Covid-19 and the media

Our journalist Ella Rhodes reports from a panel discussion at the British Psychological Society's online annual conference.

Hosted by Chair of the British Psychological Society’s Standing Conference Committee, Dr Michael Smith (Northumbria University), a panel of experts – including a trauma specialist, conspiracy theory researcher, cyberpsychologist and the Editor of The Psychologist – came together on the second day of the Society’s first online annual conference to talk about Covid-19 and the media. 

Professor Roxane Cohen Silver (University of California Irvine) kicked off the session (at 5am her local time!) discussing some of her own research into the effects of exposure to news coverage of traumatic events on the general public. Following the September 11th terrorist attacks Cohen Silver said she and her colleagues were surprised to find that those people who were exposed to six to eight hours of TV news coverage per day showed similar psychological effects to those people who witnessed the attacks first-hand. Thanks in part to the rise of smartphone cameras, the images being released in the aftermath of the 2013 Boston Marathon bombing were particularly gruesome. Cohen Silver found that those who engaged with the news, through a variety of media, for six or more hours per day showed higher levels of acute stress than people who had been present at the bombing itself. 

In the years following this bombing the USA experienced a number of other traumatic events, including the 2016 terrorist shooting at Pulse nightclub in Orlando where 49 people died. Cohen Silver has followed the participants in that study since then and said that those people who were engaged in a higher amount of exposure to media after the Boston bombing were more likely to be anxious about terrorism over the subsequent years, have post-traumatic stress symptomatology, and were more drawn to news coverage about terrorism in general. ‘Those who spent more time engaged with the media in 2013 were more likely to be anxious and more likely to expose themselves to images, and to stories, and to the gruesomeness of the aftermath of the Orlando nightclub shooting.’

Five days after Covid-19 was declared as a national emergency in the USA Cohen Silver started a longitudinal study and has so far surveyed 6,500 people. While Covid-19 does not present the public with particularly graphic or gruesome images, the news has been relentless, repetitious and worsening each day. ‘A very, very big difference about Covid and the kinds of events that I have previously studied is that with Covid we're in the eye of a storm, and we don't know how long that storm is going to last,’ she said. ‘The other thing that's extremely important about Covid is that the media is the means not only of how people learn about this trauma, but it's also how they're learning about the rapidly changing science, and the information about ways in which they can protect themselves. It is very important that people stay apprised of the new information that's coming out from the biomedical side, and because of that it we certainly aren't encouraging people to keep their heads in the sand.’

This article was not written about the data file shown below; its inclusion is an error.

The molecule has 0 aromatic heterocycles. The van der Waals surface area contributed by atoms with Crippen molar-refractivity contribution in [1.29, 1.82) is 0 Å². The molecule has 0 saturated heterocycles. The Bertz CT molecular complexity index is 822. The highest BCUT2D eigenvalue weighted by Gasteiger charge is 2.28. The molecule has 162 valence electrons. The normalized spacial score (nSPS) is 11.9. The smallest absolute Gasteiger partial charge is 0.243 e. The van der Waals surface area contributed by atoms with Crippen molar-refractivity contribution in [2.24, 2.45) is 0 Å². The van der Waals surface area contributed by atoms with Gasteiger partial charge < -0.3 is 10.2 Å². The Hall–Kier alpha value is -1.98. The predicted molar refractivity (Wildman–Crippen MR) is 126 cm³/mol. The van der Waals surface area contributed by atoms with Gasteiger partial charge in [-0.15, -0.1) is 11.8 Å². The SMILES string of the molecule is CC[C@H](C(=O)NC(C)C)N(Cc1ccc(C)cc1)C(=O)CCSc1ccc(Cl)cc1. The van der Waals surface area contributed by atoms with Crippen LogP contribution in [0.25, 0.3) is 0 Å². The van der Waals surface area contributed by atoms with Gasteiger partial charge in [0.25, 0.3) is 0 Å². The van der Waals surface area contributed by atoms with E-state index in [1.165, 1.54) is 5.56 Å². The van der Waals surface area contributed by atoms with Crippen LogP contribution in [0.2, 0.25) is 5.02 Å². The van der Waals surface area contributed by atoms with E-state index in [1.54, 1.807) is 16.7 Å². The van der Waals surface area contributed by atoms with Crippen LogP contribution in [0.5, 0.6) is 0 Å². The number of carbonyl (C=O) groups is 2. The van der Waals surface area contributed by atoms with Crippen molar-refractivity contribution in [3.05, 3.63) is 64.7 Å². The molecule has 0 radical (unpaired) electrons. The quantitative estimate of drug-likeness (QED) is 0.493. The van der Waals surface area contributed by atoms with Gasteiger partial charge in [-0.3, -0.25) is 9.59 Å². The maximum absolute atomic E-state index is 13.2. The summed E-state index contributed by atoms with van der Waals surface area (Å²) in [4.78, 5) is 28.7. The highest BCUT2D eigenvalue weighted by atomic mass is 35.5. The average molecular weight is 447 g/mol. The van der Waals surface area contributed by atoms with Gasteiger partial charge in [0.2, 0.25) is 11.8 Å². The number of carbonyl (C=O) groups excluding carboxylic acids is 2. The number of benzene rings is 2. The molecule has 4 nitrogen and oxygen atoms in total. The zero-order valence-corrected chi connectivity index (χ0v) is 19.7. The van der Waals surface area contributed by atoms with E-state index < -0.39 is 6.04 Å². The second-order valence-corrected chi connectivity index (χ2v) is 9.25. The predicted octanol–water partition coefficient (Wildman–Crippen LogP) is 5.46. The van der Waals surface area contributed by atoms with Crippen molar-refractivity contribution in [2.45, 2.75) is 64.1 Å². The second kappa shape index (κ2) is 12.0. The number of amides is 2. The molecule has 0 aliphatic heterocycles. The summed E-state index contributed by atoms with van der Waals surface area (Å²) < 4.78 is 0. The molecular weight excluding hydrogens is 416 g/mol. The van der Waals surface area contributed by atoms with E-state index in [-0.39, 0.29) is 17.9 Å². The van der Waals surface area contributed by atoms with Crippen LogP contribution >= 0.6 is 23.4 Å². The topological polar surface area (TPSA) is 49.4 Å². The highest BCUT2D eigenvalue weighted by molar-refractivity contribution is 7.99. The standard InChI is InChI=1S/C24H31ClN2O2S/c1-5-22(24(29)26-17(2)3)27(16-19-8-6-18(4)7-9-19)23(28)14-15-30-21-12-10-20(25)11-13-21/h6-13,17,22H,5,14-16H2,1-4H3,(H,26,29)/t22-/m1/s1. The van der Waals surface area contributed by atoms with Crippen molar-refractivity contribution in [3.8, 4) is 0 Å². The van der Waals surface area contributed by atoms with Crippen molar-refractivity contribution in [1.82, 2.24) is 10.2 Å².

Dr Linda Kaye (Edge Hill University), Chair of the BPS Cyberpsychology Section, spoke about some of the benefits of our online worlds – in gaming and social media – which have helped to bring people together and build community during the pandemic. Kaye also touched on our changing way of working and the overwhelming tiredness people have been reporting from countless video conferences, or ‘Zoom fatigue’ as it is now known. Kaye said that our monitoring of our own self-presentation and behaviour during video calls, as well as a lack of subtle social clues, can be particularly draining. 

Conspiracy theory researcher Dr Daniel Jolley (Northumbria University) addressed some of the many wild theories about Covid-19 which have been proliferating since the very start of the outbreak. He pointed out that conspiracy theories were particularly likely to emerge during significant events and at times of crisis when feelings of threat, uncertainty and anxiety abound. 

Jolley said it wasn’t fair to participate in the ‘othering’ of people who believed in conspiracy theories. ‘They're asking questions about the world, but they may lack the abilities to think through the evidence – we know people who have lower critical thinking abilities are more likely to believe in conspiracy theories also people who find themselves at a disadvantage are more likely to believe in conspiracy theories.’

Finally, Managing Editor of The Psychologist Dr Jon Sutton highlighted the vast number of interviews, features and psychological perspectives on Covid-19 that the magazine has published since the outbreak began. Sutton highlighted some narratives that had been particularly present, or surprisingly absent, during the pandemic. These included public fragility vs resilience based on shared social identity; whether policy has been ‘led by the science’; and the surprising psychological influences on vaccine effectiveness. He also addressed whether psychology is ‘crisis ready’, and how we might get better at ‘telling stories’ in order to influence public understanding. Recognising the importance of ‘intellectual humility’, Sutton concluded: ‘Sometimes I just wonder whether we need to get over ourselves. Personally I don’t think Psychologists are especially good, or especially bad, when it comes to tracing that “golden thread” from evidence through to policy pronouncement… all disciplines are facing these kinds of questions, and we shouldn’t imagine some kind of hierarchy or hide our light, we should just crack on with working alongside other disciplines in order to give “to the best of our knowledge” advice.’ 

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